For purposes of comparison, the same equations may be applied to the fossilized footprints discovered in Laetoli, East Africa by Leakey and Hay,38 which were formed in wet volcanic ash almost 4 million years ago by two hominins.18 Charteris et al.39 reported the step lengths (SL) of the two tracks as 0.387 m and 0.472 m. By assuming dynamic similarity for the gait of these two australopithecines,33 Equation (2) yields leg length (LL) and then Equation (3) provides an estimate of step frequency (SF). As seen in Fig. 4, the values for LB1 lie between those for the two Laetoli hominins. Also included in Fig. 4 are values for a tall Homo sapiens (height of 2.01 m and LL = 1.028 m), two cohorts of normal children at age 18 and 36 months,18 and a child with cerebral palsy seen before and after surgery.37 The tall Homo sapiens with LL = 1.028 m has a longer step length (SL = 0.89 m), a lower step frequency (SF = 1.85 steps/s), and a much greater walking speed (v = 1.63 m/s) than LB1 and the Laetoli hominins.33
The values for the walking speeds of the Laetoli hominins (1.03 and 1.14 m/s) were greater than the values predicted by Charteris et al.39 and Alexander,40 although a more recent analysis based on evolutionary robotics has predicted speeds for these australopithecines in excess of 1.0 m/s.41 In the case of LB1, her anthropometric indices are very similar to the Australopithecus afarensis specimen AL-288-1 ('Lucy'), but somewhat different from a modern female Homo sapiens (Table 1). While these differences cannot be ignored, especially when applying dynamic similarity theory, Crompton et al.17 have demonstrated that Lucy's gait would have been comparable to that of modern humans.
Although the theory of dynamic similarity has been successfully applied across several different species,34,35 some authors have concluded that Froude number corrections are not adequate predictors of the mass-specific cost of transport.42 Despite such findings, we believe it is quite plausible that LB1, with a height estimated to be approximately 1.06 m,10 walked efficiently at a speed of just more than 1.0 m/s.33
The island of Flores is approximately 350 km long from west to east, 80 km at its widest point from north to south, and occupies an area of 14 300 km2 (ref. 11), which is approximately the same size as the state of Connecticut in the U.S. If LB1 had walked at her natural speed, it would have taken her about 88 hours to traverse the length of the island, assuming continuous walking along a straight and flat path. By comparison, the tall Homo sapiens in Fig. 4 would have taken approximately 64 hours to cover the same course, that is, about a day less than LB1.
Interestingly, the discoverers of LB1 have postulated that the Homo floresiensis species may have arisen from an ancestral population of Homo erectus and that their long-term isolation on Flores resulted in endemic dwarfing.10,11 Speed of walking is proportional to the square root of leg length [see Equation (4)], but energy expenditure for walking at a particular speed is proportional to body mass.43 Since body mass is proportional to volume (for a particular density), energy utilization is roughly proportional to the cube of leg length. This suggests that a reduction in size resulting from dwarfism would have had a far more dramatic impact on energy consumption than on walking speed. Thus, a shorter LL may have slightly curtailed LB1's ranging behaviour (a 27% reduction in walking speed compared to tall Homo sapiens), but this would have been more than offset by the significantly lower calorie requirements (an 85% reduction in energy expenditure compared to tall Homo sapiens).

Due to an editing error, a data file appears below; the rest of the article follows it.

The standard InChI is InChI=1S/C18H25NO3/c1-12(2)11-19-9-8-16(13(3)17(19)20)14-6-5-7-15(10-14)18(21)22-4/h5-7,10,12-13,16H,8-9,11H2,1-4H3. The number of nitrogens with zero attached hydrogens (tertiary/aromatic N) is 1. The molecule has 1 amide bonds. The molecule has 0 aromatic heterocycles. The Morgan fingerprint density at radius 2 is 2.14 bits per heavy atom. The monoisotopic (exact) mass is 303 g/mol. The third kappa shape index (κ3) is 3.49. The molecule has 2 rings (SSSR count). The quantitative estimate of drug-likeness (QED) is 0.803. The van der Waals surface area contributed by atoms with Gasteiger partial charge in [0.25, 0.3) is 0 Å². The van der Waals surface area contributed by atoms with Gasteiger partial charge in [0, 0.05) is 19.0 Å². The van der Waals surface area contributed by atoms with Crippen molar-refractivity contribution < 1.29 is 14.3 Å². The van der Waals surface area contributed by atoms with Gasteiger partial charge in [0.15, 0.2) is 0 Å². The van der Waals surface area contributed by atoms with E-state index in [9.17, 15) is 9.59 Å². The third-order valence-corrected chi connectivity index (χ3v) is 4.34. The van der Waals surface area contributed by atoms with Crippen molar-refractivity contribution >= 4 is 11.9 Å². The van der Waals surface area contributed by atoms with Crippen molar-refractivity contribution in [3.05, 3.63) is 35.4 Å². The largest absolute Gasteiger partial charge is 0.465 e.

Dynamic similarity is not an exact science,34,35 but it does nevertheless provide us with some insights regarding the way in which LB1 and her fellow pygmy-sized hominins might have walked about the island of Flores over 18 000 years ago.
We gratefully acknowledge the financial support of the Medical Research Council and National Research Foundation of South Africa, and the Wellcome Trust of Great Britain. Annelie O'Hagen drew the skeletal illustrations in Figs 13.
1. Preuschoft H. (2004). Mechanisms for the acquisition of habitual bipedality: are there biomechanical reasons for the acquisition of upright bipedal posture? J. Anat. 204, 363384. [ Links ]
2. Robinson J.T. (1972). Early Hominid Posture and Locomotion. University of Chicago Press, Chicago. [ Links ]
3. Wood B.A. and Collard M. (1999). The human genus. Science 284, 6571. [ Links ]
4. Sawada Y., Pickford M., Senut B., Itaya T., Hyodo M., Miura T., Kashine C., Chujo T. and Fujii H. (2002). The age of Orrorin tugenensis, an early hominid from the Tugen Hills, Kenya. C. R. Palevol. 1, 293303. [ Links ]
5. Pickford M., Senut B., Gommery D. and Treil J. (2002). Bipedalism in Orrorin tugenensis revealed by its femora. C. R. Palevol. 1, 191203. [ Links ]
6. Wong K. (2005). The littlest human. Sci. Am. 292(2), 4049. [ Links ]
7. Dalton R. (2004). Little lady of Flores forces rethink of human evolution. Nature 431, 1029. [ Links ]
8. Balter M. (2005). Small but smart? Flores hominid shows signs of advanced brain. Science 307, 13861389. [ Links ]
9. Lahr M.M. and Foley R. (2004). Human evolution writ small. Nature 431, 10431044. [ Links ]
10. Brown P., Sutikna T., Morwood M.J., Soejono R.P., Jatmiko, Saptomo E.W. and Due R.A. (2004). A new small-bodied hominin from the Late Pleistocene of Flores, Indonesia. Nature 431, 10551061. [ Links ]